By Gregory Hale
It is now mid-year report season as multiple organizations continue to show they are on top of their game and cybersecurity issues remain at fever pitch for manufacturing companies in multiple sectors across the globe.

In those reports we learn ransomware is up, costs of data breaches continue to skyrocket, hacktivists continue to target energy and manufacturing sectors, a huge number of companies do not feel they have proper protection against malware and cyberattacks from file uploads, VPN connectivity remains a nightmare and Common Vulnerabilities and Exposures (CVEs) continue to plague the industry.

We also know the Cybersecurity and Infrastructure Security Agency (CISA) released a three-year plan to show everyone where they stand and how they are going to help federal agencies and private sector critical infrastructure organizations and companies from all sectors. Its Cybersecurity Strategic Plan provides a blueprint to address immediate threats by making it difficult for adversaries to target networks; harden the terrain by adopting strong practices for security and resilience, and drive security at scale by prioritizing cybersecurity as a fundamental safety issue and ask more of technology providers to build security into products.

Framework Facelift
In addition, the NIST Cybersecurity Framework is getting a facelift as the version 2.0 is now hitting the street. The framework’s scope expanded from protecting critical infrastructure, such as hospitals and power plants, to providing cybersecurity for all organizations regardless of type or size.

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Until now, the framework described the main pillars of a successful and holistic cybersecurity program using five main functions: Identify, protect, detect, respond and recover. NIST now added a sixth, the govern function, which covers how an organization can make and execute its own internal decisions to support its cybersecurity strategy.

On top of that, the Securities and Exchange Commission (SEC) passed a new rule saying public companies must now disclose within four days all cybersecurity breaches that could affect their bottom lines. The new rules also require publicly traded companies to annually disclose information on their cybersecurity risk management and executive expertise in the field. The idea is to protect investors.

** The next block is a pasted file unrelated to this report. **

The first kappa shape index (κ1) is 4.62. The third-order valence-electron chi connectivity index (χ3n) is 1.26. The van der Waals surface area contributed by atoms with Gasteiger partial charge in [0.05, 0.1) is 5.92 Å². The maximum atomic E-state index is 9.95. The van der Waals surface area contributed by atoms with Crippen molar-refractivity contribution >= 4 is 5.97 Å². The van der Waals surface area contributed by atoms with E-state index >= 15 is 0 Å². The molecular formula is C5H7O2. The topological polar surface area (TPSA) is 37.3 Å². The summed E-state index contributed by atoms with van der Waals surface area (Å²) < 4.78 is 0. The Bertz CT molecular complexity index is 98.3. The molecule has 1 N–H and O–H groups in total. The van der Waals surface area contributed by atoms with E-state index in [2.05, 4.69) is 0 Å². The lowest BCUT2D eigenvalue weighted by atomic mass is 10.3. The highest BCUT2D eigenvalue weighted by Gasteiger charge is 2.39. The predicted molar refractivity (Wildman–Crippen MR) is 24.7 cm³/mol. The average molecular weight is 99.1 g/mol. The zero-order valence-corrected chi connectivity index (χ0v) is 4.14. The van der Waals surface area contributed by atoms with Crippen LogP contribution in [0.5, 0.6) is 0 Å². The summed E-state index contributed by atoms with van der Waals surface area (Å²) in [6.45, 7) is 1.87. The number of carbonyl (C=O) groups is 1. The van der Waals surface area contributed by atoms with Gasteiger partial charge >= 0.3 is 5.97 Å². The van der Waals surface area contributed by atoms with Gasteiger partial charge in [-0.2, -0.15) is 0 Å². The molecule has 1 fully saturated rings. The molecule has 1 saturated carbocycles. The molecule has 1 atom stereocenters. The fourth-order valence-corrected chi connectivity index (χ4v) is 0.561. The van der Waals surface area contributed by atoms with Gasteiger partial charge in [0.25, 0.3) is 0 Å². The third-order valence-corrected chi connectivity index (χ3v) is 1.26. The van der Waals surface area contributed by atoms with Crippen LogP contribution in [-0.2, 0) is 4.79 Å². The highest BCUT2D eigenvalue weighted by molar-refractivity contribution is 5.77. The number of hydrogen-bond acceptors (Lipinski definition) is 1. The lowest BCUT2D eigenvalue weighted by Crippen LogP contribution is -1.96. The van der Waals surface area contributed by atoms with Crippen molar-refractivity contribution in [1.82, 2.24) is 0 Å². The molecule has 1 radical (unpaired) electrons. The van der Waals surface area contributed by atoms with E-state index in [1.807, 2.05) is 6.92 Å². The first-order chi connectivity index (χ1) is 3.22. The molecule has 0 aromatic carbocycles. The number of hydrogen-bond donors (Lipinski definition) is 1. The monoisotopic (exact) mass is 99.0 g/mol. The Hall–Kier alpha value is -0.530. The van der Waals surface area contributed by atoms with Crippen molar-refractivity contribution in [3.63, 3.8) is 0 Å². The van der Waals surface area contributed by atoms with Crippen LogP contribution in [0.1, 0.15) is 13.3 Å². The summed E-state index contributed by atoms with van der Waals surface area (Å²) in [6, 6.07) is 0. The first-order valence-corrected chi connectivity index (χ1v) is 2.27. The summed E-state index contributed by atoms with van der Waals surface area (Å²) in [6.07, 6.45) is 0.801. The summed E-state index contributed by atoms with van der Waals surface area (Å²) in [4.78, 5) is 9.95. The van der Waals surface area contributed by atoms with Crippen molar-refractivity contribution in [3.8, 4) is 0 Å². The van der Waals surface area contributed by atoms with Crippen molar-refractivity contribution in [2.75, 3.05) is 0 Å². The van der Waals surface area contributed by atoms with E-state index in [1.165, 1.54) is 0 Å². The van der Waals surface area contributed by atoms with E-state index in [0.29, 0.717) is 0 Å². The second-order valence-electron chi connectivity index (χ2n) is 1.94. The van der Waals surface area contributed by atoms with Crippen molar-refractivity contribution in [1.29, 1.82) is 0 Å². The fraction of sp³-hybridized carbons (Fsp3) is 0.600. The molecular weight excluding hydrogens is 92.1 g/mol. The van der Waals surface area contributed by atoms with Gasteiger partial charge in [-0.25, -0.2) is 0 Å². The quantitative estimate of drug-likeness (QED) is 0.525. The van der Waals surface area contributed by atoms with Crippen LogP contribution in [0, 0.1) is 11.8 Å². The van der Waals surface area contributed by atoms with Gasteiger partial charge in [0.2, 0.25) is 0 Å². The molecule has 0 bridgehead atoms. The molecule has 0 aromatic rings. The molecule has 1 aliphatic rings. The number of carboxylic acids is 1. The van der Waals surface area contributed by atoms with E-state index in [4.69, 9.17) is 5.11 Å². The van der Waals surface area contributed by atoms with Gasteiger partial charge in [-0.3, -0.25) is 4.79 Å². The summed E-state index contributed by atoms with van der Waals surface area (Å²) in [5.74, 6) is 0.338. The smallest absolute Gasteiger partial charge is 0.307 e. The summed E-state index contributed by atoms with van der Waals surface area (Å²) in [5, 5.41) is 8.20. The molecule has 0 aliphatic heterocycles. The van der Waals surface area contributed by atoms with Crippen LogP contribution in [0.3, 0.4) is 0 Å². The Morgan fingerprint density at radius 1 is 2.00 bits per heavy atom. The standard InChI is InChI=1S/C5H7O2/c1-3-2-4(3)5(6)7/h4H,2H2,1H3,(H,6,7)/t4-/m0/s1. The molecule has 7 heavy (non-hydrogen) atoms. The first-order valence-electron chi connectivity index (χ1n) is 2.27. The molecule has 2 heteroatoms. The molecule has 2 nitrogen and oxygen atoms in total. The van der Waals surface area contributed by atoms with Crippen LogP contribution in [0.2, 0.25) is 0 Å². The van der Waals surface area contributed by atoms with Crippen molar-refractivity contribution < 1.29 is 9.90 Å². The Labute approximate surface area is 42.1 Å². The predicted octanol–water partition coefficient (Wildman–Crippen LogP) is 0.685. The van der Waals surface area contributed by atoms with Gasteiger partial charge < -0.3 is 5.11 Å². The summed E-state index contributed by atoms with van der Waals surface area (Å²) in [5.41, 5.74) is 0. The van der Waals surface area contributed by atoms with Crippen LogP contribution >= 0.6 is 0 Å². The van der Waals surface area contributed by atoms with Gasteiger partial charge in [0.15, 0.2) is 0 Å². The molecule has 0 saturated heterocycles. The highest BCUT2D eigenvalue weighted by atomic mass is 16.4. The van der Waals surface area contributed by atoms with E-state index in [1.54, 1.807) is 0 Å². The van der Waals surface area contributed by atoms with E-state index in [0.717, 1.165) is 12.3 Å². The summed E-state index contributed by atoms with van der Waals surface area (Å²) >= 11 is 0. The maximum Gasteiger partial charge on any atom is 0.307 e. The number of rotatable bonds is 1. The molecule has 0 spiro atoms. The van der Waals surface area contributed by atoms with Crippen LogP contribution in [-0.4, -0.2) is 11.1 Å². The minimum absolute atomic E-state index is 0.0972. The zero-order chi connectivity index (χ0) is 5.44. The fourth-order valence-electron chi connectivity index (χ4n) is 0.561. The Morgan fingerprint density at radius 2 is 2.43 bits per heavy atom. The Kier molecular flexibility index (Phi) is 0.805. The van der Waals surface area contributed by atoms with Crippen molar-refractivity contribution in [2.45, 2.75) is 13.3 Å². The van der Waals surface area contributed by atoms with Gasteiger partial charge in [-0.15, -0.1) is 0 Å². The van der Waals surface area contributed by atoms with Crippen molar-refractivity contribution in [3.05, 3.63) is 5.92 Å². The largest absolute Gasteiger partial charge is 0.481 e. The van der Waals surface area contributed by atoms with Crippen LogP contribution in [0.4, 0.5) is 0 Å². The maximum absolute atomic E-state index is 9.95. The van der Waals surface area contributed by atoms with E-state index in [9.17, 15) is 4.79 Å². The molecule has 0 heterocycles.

Through all of this, we know through another report from ICSSTRIVE (a sister publication of ISSSource) and Waterfall Security Solutions 2023 Threat report cyber attacks that have an effect on operations are on the rise. For last year ICS STRIVE reported on 218 incidents, 57 of which were attacks that ended in physical consequences. While that may seem like a small sampling, keep in mind these are only incidents publicly reported.

Advance Security Program
In the end, and what is blatantly obvious, what all these reports are getting around to saying is attacks are on the rise and they will continue to increase if the industry continues to remain the low hanging fruit for attackers. Companies need to advance whatever security program they have and get out from behind the eight ball.

The following are some basic best practices to stay ahead of attackers:

  • Fight to remain resilient
  • Understand your risk equation
  • Understand your likelihood and the consequence of an attack
  • Get specific OT training
  • Re-evaluate you system
  • Increase visibility
  • Take stock in what you have on your system
  • Understand what is talking to what
  • Create a culture of collaboration
  • Communicate

As industry experts continue to learn, companies are at various levels of security deployment. Astonishingly enough, there are a huge number of firms just starting out, while others have programs and are underway while others – and not enough – are at a more advanced stage.

No matter where you are, it is time to advance your security program and remain protected and resilient because whether you are a small-, medium- or large-sized company, attackers are out there, and they are coming.

Are you ready?


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